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doc-src/TutorialI/Inductive/Even.tex

changeset 10654 | 458068404143 |

parent 10520 | bb9dfcc87951 |

child 10762 | cd1a2bee5549 |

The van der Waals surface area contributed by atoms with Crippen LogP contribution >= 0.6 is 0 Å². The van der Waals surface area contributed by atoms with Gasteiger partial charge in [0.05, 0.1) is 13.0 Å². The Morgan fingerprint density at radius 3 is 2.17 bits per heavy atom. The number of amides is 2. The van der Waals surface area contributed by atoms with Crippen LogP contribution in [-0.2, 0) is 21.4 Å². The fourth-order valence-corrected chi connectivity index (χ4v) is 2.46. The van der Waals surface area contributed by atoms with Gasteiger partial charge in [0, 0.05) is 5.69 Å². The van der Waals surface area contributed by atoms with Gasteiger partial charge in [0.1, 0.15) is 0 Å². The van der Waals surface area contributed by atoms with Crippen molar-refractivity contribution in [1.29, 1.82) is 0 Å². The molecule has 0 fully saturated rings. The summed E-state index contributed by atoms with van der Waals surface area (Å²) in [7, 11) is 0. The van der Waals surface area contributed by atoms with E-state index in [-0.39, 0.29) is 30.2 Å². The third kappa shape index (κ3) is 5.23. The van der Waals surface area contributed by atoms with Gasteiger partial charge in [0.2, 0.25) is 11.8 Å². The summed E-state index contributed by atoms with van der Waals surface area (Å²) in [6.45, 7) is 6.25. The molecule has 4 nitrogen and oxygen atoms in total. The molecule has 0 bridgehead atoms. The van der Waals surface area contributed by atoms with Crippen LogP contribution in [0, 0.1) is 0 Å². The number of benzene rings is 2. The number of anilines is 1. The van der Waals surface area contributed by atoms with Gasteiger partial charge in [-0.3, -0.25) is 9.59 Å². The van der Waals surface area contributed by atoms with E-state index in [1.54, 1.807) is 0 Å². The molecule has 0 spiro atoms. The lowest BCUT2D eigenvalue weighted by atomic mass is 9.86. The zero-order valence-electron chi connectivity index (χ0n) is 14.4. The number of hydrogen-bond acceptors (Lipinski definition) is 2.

1.1 --- a/doc-src/TutorialI/Inductive/Even.tex Wed Dec 13 09:32:55 2000 +0100 1.2 +++ b/doc-src/TutorialI/Inductive/Even.tex Wed Dec 13 09:39:53 2000 +0100 1.3 @@ -179,8 +179,10 @@ 1.4 \ 2.\ \isasymAnd na.\ \isasymlbrakk na\ \isasymin \ even;\ n\ \isasymin \ even\isasymrbrakk \ \isasymLongrightarrow \ n\ \isasymin \ even% 1.5 \end{isabelle} 1.6 The first one is hopeless. In general, rule inductions involving 1.7 -non-trivial terms will probably go wrong. The solution is easy provided 1.8 -we have the necessary inverses, here subtraction: 1.9 +non-trivial terms will probably go wrong. How to deal with such situations 1.10 +in general is described in {\S}\ref{sec:ind-var-in-prems} below. 1.11 +In the current case the solution is easy because 1.12 +we have the necessary inverse, subtraction: 1.13 \begin{isabelle} 1.14 \isacommand{lemma}\ even_imp_even_minus_2:\ "n\ \isasymin \ even\ \isasymLongrightarrow \ n-\#2\ \isasymin \ even"\isanewline 1.15 \isacommand{apply}\ (erule\ even.induct)\isanewline